Match Report of West Indies Vs Australia, Day 3, 2nd Digicel Test at Port of Spain by Garfield Robinson
Nathan Lyon triggered a late-evening collapse to leave Australia in the ascendency at the end of the third day of the second test at the Queens Park Oval. The West Indies, on the back of a 130 run partnership between Shivnarine Chanderpaul, who got 94, and Narsingh Deonarine, 55, had batted themselves in a position to challenge Australia’s 311 when the wheels came off. From 230/4 they fell to 252/9 by days end, 59 runs adrift. The pair spent approximately 45 overs together before they were parted by Lyon who was entrusted with a ball just 7 overs old.
Deonarine was the first to go, stumped as his momentum dragged his back leg past the line while reaching far down the track for a Lyon delivery that turned and evaded his bat. The West Indies then lost 4 more wickets to Lyon within 12 overs. He had completed 20 overs for 52 runs without taking a single wicket before he got Deonarine. His next 7 yielded 5 wickets for an additional 16 runs. It was just reward for his consistency and persistence.
The unavailability of the DRS, caused by a power outage, needlessly delayed the start of play by 20 minutes. Needlessly, because, according to the rules, play should have carried on without it. Besides, didn’t Australia, the ones reportedly reluctant to play without it, participate a recent series against India with no DRS? More time was therefore lost in a game that scheduled an early start to the day to compensate for time already lost due to rain and bad light.
Chanderpaul and Bravo tried to be positive from the start, with the Guyanese even venturing down the pitch to the spinners on a few occasions. The two remained relatively untroubled, though Chanderpaul had a lucky escape on 8 when a deflection from the keepers pad deflected an edge that was heading straight into Clarke’s lap at slip.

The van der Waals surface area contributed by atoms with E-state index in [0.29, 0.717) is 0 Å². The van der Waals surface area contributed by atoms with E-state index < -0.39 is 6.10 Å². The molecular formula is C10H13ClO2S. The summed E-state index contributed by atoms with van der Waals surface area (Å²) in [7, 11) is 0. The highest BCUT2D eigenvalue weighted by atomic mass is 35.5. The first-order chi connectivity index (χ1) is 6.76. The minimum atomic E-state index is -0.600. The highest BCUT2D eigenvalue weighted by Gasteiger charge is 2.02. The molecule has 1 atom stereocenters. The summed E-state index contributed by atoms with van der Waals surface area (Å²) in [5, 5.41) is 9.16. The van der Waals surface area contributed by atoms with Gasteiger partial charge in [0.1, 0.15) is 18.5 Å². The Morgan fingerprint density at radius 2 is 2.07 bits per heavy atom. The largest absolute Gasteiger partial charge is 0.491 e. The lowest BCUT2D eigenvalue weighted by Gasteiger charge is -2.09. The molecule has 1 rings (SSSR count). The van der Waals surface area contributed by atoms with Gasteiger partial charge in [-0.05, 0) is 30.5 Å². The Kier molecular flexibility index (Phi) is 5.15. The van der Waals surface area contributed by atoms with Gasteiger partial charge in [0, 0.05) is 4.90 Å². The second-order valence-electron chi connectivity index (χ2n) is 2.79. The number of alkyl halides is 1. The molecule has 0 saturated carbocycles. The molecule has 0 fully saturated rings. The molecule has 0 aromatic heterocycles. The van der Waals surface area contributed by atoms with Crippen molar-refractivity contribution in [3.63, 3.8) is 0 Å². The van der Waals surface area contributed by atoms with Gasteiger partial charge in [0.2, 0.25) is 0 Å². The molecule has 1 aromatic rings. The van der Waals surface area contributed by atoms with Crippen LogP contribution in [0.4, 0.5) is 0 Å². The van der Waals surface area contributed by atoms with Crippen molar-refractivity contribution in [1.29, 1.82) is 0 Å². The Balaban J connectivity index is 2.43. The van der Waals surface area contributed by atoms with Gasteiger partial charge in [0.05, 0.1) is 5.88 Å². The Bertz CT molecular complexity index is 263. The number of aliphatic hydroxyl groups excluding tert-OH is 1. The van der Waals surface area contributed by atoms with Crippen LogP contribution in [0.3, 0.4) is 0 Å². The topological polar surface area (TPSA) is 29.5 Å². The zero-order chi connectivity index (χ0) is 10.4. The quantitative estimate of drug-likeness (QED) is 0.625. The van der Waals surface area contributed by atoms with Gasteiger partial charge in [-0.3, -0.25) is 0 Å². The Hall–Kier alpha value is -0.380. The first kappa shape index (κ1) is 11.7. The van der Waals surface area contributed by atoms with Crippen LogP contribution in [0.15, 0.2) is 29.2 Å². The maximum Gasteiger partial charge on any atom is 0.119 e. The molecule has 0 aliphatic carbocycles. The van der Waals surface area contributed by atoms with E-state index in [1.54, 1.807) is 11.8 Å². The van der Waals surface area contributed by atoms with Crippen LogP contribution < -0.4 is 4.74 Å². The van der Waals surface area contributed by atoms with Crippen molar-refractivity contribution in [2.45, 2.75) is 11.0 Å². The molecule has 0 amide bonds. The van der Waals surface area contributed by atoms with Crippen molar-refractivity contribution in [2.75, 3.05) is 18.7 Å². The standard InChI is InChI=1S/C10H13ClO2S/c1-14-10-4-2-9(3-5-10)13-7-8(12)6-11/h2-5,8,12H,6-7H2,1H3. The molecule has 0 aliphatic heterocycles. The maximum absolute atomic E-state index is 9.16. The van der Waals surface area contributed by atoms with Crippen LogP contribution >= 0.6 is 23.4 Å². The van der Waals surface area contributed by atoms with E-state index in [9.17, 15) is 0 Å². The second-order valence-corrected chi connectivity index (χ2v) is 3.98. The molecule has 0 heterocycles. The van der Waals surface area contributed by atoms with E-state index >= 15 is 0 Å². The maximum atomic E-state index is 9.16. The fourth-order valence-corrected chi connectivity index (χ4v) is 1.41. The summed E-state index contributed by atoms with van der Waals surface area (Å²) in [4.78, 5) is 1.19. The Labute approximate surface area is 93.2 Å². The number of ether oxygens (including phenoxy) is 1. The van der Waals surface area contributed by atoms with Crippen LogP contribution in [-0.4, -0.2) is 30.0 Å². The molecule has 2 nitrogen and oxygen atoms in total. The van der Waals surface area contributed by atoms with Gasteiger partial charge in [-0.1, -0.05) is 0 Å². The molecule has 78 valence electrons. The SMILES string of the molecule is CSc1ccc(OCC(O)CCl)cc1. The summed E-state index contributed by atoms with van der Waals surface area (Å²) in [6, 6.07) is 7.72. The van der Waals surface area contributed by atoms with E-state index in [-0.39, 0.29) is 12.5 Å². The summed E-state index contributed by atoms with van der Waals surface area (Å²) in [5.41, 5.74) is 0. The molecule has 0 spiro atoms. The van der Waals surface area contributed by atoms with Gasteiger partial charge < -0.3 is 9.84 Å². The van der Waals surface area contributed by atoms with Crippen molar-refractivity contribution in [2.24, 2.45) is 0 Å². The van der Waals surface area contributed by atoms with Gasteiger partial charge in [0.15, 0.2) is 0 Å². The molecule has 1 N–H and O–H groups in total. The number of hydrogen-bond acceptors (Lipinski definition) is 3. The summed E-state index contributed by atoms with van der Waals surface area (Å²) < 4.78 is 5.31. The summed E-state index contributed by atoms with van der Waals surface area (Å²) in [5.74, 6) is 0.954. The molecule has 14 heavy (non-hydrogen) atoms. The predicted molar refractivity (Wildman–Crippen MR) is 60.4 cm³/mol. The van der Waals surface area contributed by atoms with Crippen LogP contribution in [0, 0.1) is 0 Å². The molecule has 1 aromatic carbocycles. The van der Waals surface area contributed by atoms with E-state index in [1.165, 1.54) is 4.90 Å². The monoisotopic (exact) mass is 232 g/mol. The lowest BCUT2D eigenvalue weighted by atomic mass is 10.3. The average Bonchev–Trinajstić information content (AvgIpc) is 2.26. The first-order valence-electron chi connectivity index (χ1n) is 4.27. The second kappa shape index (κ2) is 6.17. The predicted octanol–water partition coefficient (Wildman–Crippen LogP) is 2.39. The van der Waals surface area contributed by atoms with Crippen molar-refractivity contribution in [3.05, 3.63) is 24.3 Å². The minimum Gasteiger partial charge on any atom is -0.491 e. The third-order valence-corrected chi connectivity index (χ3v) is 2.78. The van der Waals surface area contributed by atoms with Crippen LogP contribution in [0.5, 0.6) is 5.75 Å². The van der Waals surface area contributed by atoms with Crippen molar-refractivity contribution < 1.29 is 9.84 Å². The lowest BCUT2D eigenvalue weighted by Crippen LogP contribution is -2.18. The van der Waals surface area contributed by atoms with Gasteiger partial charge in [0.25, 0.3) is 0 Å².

Pattinson replaced Hilfenhaus after 34 minutes and Bravo greeted him by playing the most rousing shot of the morning, standing tall on his back foot to smash him to the cover boundary. Chanderpaul joined in when he waited on a Lyon delivery and placed it backward of point for 4 and brought up the hundred a few overs later when he glanced Hussey off his hip to fine leg for a single.
Bravo, who seemed in no discomfort, was LBW to Hussey off the very next delivery when he missed a ball that probably straightened just a little after pitching leg stump. Hussey had replaced Lyon for no apparent reason. If anything it should have been Watson’s turn; that would have been the more logical choice. But such are the wiles of the Australian captain.
Bravo’s departure ushered in a period of very slow scoring. In approximatly16 overs only 19 runs were scored. Deonarine had taken 43 balls over 4 runs when he unsheathed two consecutive sweep shots to welcome Lyon, who had relieved Hussey, and to rush his score to 12. Chanderpaul got in the mood and swept Beer first ball next over, which was the last before lunch, behind square for another 4. Deonarine narrowly missed being run out off the last ball and West Indies went to lunch at 132/4 with Chanderpaul 45 and Deonarine 12.
Chanderpaul collected his 50 in the first over after the break. Pattinson returned to the attack next over and gifted Chanderpaul 14 runs. Three badly lined deliveries were adequately punished in an over that contained 2 no-balls. Runs then came steadily, if slowly. Warner, who came on an hour into the afternoon session served up a juicy full toss that Deonarine deposited over the midwicket boundary for 6. Next over the showers, which had threatened for a while, arrived and the players marched off.
Play resumed at 3:55. A few overs later, Chanderpaul heaved Beer over midwicket for 6 and the partnership was worth 102. Runs were now coming more quickly and Clarke took the new ball as soon as it became due. An emphatic cover drive to a wide half volley brought Deonarine a well-earned 50. Another boundary next over, this time off his legs, and you could see him brimming with confidence. Overconfidence even, because when Lyon replaced Hilfenhaus an over later he tried to reach out and drive at a ball he didn’t get close enough to, and the partnership that had instilled so much hope had been broken.
Chanderpaul got out in Lyon’s next over, LBW to a ball that probably didn’t turn as much as he thought it would. Sammy then foolishly--considering the situation and his position in the team--went down the track, didn’t get close enough to the pitch, and lofted to Hussey at long-on. Lyon took care of Shillingford next over, and then Roach was dismissed by a catch to the keeper that he would have reviewed had he been able to.
For most of the day the West Indies would have been confident that they were very much in this game. By days end, after an all too familiar collapse, they would have been much less certain.